No video or stories from officers can truly prepare a candidate for life at the RCMP six-month training depot in Regina.
But a week at the Jean Minguy Memorial Youth Academy in Vernon can, and Const. Steven Schenkeveld knows that better than anyone.
Schenkeveld, a Vernon-North Okanagan RCMP officer, attended the academy in its early stages in 2001 as a student at Charles Bloom Secondary in Lumby.
“I think I always knew what I wanted to do (RCMP), and the Minguy academy prepares kids for the depot experience,” said Schenkeveld. “You can watch videos or hear about it word of mouth, but the academy puts the student in the depot world.”
Designed to attract aspiring police officers, the Jean Minguy Memorial Youth Academy gives Grade 11 and 12 students insight into what depot training is like.
Everything from early-morning call-outs, making and remaking their beds in the middle of the night, eating as a troop.
Schenkeveld, posted to the local detachment’s traffic division, now gives back to the academy as an instructor. He even helped at the academy before getting into the RCMP as an actor playing out police scenarios.
“Last year, we gave the students scenarios for break-and-enter, theft, mischief and having someone drunk in public,” said Schenkeveld. “I was the traffic facilitator, mainly giving the students the traffic aspect of our work.”
The camp also included a police service dog and handler, who, in a mock situation, uncovered drugs hidden in a commercial vehicle.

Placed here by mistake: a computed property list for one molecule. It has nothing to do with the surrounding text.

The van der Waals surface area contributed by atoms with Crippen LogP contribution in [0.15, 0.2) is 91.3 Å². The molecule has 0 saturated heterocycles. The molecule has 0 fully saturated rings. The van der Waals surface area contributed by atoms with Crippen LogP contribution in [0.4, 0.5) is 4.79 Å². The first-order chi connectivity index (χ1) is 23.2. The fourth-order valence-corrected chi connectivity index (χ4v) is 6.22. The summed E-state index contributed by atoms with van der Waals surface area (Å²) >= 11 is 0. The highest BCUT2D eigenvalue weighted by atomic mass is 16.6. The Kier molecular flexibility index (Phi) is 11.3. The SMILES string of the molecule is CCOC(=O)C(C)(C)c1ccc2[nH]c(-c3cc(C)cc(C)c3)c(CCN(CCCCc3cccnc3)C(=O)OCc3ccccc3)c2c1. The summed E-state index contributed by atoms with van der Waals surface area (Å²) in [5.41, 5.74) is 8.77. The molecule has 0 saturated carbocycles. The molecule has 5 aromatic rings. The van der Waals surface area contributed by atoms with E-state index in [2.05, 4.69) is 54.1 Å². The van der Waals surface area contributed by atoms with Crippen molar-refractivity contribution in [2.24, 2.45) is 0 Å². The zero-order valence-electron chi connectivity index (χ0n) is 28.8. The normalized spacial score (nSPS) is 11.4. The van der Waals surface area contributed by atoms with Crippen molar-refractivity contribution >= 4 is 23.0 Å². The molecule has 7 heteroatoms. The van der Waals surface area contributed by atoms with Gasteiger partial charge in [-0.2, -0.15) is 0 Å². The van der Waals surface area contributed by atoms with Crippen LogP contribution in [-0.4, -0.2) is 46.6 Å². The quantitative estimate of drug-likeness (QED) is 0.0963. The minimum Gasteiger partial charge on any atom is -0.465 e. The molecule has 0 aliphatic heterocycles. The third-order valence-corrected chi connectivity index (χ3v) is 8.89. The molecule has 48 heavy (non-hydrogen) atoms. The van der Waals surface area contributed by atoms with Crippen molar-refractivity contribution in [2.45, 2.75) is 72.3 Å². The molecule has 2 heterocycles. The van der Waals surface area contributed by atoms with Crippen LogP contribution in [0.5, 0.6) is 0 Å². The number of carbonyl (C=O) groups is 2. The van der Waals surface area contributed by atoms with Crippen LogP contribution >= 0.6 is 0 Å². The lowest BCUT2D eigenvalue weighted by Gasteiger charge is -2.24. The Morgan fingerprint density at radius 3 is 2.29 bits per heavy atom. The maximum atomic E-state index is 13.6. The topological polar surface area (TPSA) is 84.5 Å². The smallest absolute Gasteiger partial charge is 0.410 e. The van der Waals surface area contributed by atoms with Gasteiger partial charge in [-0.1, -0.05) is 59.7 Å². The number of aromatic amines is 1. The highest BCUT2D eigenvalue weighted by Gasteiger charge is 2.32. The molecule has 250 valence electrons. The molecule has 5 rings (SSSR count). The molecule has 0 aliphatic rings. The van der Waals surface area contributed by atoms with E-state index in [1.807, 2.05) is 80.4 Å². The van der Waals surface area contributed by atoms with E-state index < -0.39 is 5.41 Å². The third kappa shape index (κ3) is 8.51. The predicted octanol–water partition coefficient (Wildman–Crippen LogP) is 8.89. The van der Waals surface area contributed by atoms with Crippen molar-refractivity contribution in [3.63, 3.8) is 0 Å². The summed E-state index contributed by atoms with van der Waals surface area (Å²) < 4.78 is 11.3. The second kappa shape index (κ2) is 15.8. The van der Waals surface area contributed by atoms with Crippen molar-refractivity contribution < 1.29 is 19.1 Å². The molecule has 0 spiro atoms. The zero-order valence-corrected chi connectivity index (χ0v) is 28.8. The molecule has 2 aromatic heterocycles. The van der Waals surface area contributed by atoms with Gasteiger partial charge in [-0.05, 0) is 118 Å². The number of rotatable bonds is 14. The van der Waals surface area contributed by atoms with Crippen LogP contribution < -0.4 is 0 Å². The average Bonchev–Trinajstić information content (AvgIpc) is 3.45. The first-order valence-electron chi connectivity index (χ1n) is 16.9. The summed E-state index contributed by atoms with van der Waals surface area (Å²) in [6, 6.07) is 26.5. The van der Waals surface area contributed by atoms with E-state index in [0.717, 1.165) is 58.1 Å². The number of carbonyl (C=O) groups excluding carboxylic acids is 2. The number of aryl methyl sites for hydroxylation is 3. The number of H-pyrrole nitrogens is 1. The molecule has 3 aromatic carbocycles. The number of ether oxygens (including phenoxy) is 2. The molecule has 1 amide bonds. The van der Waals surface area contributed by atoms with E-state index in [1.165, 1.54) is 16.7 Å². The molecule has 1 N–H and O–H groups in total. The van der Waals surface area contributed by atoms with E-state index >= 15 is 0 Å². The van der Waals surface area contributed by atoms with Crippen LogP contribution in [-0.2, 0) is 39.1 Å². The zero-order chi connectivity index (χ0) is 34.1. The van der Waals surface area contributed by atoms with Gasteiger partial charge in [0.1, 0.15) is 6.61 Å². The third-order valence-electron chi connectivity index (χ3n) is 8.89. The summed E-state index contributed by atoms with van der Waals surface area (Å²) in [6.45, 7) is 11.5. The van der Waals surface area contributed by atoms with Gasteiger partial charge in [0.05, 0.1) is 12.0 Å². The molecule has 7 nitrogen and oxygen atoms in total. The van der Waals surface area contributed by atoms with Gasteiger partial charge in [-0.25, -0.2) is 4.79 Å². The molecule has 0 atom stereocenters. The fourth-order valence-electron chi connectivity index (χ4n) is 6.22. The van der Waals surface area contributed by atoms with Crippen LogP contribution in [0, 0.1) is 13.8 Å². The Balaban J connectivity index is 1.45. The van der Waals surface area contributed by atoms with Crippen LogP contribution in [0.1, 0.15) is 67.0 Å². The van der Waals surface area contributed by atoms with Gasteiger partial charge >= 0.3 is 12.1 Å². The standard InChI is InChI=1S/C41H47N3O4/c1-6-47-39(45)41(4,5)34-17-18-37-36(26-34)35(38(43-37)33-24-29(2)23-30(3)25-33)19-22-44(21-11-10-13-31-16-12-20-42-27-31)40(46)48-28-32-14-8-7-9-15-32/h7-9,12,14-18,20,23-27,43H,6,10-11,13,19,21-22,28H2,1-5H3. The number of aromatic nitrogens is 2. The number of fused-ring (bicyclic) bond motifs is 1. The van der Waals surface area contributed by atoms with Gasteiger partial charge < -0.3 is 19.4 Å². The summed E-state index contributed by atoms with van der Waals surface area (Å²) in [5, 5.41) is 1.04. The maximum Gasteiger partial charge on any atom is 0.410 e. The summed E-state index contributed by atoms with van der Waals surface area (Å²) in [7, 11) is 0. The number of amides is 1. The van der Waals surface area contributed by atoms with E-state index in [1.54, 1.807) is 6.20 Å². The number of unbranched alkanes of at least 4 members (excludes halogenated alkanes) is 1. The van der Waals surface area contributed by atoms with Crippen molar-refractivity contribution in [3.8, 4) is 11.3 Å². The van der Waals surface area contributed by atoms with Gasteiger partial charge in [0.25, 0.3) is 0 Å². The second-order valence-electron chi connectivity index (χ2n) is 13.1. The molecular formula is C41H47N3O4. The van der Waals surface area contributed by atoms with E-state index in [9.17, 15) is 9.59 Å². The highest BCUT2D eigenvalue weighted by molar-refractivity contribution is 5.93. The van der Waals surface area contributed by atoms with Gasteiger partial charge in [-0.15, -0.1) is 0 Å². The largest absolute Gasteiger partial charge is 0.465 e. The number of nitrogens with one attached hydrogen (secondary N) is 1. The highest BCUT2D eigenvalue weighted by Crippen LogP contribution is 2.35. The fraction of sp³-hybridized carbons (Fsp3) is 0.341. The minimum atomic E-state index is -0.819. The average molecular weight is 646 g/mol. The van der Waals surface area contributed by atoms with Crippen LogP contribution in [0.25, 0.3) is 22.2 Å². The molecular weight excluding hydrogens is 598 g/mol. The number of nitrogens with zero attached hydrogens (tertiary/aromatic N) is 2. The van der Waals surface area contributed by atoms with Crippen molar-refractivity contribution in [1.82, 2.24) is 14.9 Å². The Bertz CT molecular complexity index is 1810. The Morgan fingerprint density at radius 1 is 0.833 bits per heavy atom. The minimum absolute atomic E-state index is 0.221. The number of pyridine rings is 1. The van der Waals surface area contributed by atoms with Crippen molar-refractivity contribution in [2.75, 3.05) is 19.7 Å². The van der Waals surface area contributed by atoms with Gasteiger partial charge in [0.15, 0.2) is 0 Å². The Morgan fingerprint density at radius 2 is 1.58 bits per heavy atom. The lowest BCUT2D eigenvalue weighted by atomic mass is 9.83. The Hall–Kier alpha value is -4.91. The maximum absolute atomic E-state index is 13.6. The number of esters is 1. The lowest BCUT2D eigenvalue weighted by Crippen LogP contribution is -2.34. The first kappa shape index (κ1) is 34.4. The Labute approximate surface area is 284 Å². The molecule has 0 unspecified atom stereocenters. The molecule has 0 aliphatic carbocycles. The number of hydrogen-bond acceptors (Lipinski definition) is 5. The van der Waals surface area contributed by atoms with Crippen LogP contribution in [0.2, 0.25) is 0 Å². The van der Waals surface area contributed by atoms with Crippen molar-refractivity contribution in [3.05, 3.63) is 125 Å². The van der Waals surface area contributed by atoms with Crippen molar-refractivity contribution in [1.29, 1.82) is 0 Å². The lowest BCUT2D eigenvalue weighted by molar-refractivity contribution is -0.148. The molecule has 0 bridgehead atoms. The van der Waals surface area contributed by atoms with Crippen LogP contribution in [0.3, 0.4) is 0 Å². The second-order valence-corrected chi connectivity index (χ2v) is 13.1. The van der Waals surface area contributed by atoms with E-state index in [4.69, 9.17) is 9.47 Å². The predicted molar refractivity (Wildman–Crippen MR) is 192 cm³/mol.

The academy, named for the popular Vernon RCMP constable who drowned on duty in Okanagan Lake in 2005, will run April 29 to May 5 at the Vernon Army Camp.
Students are housed in the camp’s barracks.
While the camp is aimed at attracting students who want to pursue a career in law enforcement, it’s also open to students who want a challenge.
“We want to draw them outside their comfort zone, and make them realize, ‘hey, I can do this,’” said Vernon RCMP school liaison officer Kathy Szoboticsanec. “Many of the students amaze me with the things they do at the school, in the community and the other things they’re involved in.”
Interested students go through a stringent application process which includes filling out the application process, going to a series of interview questions and a fitness test.
Szoboticsanec works with career coordinators in the secondary schools and look at the students’ attendance, discipline and how they’re contributing to the community as a volunteer.
“Once they go through all of the hoops, it’s certainly rewarding,” said Szoboticsanec. “It’s a life-changing experience.”
The academy is chaired by Terry Pakenham, who Szoboticsanec credits for doing a lot of behind the scenes activity.
The cost for the academy, which is open to students from throughout the Okanagan, is $250.
Last year’s academy drew 42 students.
Any interested student can check with their school’s career coordinator, or get more information on the academy at www.sd22.bc.ca.